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In response to Gail Black's letter of opposition to the Centennial Boulevard extension ("Forget connectivity," June 15) based on impact to "lives and habitat that will be affected," perhaps Ms. Black could consider these questions:
1. What "development was rationalized" when a law-abiding, entrepreneurial American developed the land where her house and neighborhood currently stand? Where would she be living now?
2. What "development was rationalized" when a law-abiding, entrepreneurial American developed the land and area where her place of employment stands? Where would she be working now?
3. What "development was rationalized" when a law-abiding, entrepreneurial American developed the stores where she shops and picks up the Indy? How far would she have to go to get groceries?
4. Same questions for the roads that connect Ms. Black's home and place of employment and stores.
5. How many people will be employed in building the new boulevard? Lots.
6. How many Americans will be able to pursue their dreams by building and investing in properties along the boulevard? Lots.
All the above "development" has been and will be completed in accordance with approved legislation and compliance with environmental regulations.
Ms. Black, if the Centennial extension will impede on some of your preferred recreation, in consideration of your proximity to Garden of the Gods, please take full advantage of the many acres of protected lands and miles of trails there.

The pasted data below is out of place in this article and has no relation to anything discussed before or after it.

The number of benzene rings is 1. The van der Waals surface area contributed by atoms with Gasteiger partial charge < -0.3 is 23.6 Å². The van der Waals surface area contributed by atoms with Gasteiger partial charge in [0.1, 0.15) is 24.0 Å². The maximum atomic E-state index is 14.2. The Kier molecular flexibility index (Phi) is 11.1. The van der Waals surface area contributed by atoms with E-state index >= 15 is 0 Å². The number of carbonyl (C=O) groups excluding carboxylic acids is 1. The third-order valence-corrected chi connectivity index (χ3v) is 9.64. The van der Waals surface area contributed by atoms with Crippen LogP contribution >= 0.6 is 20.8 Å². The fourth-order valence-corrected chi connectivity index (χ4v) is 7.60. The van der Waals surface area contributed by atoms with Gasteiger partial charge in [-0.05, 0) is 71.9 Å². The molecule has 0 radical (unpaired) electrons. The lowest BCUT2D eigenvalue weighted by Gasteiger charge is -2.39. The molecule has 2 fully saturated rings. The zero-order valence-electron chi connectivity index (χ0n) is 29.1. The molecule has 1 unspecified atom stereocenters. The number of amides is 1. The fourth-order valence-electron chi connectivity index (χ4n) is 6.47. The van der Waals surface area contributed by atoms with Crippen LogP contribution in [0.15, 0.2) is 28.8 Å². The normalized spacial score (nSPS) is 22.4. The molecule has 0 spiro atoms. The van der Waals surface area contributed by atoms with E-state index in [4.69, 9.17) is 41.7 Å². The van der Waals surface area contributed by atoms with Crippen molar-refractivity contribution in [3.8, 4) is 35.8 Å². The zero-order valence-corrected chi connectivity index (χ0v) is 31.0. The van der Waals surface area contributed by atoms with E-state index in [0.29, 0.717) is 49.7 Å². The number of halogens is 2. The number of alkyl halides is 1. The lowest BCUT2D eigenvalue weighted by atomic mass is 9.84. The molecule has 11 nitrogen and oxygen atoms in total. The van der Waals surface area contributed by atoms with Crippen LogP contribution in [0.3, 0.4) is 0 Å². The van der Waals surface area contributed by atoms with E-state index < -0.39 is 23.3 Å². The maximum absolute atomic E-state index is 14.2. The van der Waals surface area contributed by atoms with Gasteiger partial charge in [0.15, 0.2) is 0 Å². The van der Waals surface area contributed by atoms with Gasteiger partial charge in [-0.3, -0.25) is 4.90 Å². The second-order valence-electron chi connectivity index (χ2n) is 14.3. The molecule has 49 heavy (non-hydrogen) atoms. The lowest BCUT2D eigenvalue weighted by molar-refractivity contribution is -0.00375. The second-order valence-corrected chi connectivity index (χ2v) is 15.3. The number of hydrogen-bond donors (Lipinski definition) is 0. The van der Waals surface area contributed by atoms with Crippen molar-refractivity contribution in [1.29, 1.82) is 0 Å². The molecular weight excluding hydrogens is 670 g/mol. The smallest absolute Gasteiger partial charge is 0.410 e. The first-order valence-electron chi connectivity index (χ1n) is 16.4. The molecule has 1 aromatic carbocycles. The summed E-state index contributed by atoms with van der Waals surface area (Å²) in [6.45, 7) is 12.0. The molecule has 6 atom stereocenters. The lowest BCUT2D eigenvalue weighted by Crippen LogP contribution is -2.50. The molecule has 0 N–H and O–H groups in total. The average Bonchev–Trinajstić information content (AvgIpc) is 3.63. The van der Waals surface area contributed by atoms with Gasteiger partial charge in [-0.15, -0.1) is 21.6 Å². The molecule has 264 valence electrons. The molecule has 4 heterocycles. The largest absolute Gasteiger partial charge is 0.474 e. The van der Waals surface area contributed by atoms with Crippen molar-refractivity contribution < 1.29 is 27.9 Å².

— Barry Spaeth
Time for change
Why are the mass killings committed by men in the U.S.? Sociologists Rachel Kalish and Michael Kimmel (2010) analyzed 30 years of school shootings since 1982 in the U.S. Findings show the American culture of masculinity encourages violence to avenge perceived challenges to masculinity, and further, our traditional socialization of men and masculinity influence this type of violence.
Kalish and Kimmel note the killers are different from traditional masculine males because they are often targeted for humiliation, teasing and exclusion, making their masculinity doubtful. This, in turn, causes the killers to seek revenge and reassert their masculinity through public displays of lethal violence, according to Kalish and Kimmel, and the public location is an effort to specifically blame the culture of the community, school and society that oppresses them.
Despite a valid concern regarding terrorism and the need for more gun control, America cannot attempt to place blame outside our borders for our deep-rooted issues. Our troubles run deeper. The question should be asked: Why does the continuation of inequality exist? Bias, prejudice and inequality are at the center of Kalish and Kimmel's analysis and are still deeply rooted in our culture.
When everyone, including women, people of any color or ethnicity, the LGBT community and disabled are treated with fairness, justice and full human rights, not only will everyone benefit but crime will lessen. We must begin to question, educate and create dialog on a deeper level. A new paradigm is needed.
— Debbie Patton
Ballot issue views
This year, the one Colorado Constitutional initiative I will be supporting is the Raise the Bar ballot question that will make it harder to change the Colorado Constitution. Our U.S. Constitution is eight pages long. The Colorado Constitution is about 800 pages long. Ridiculous!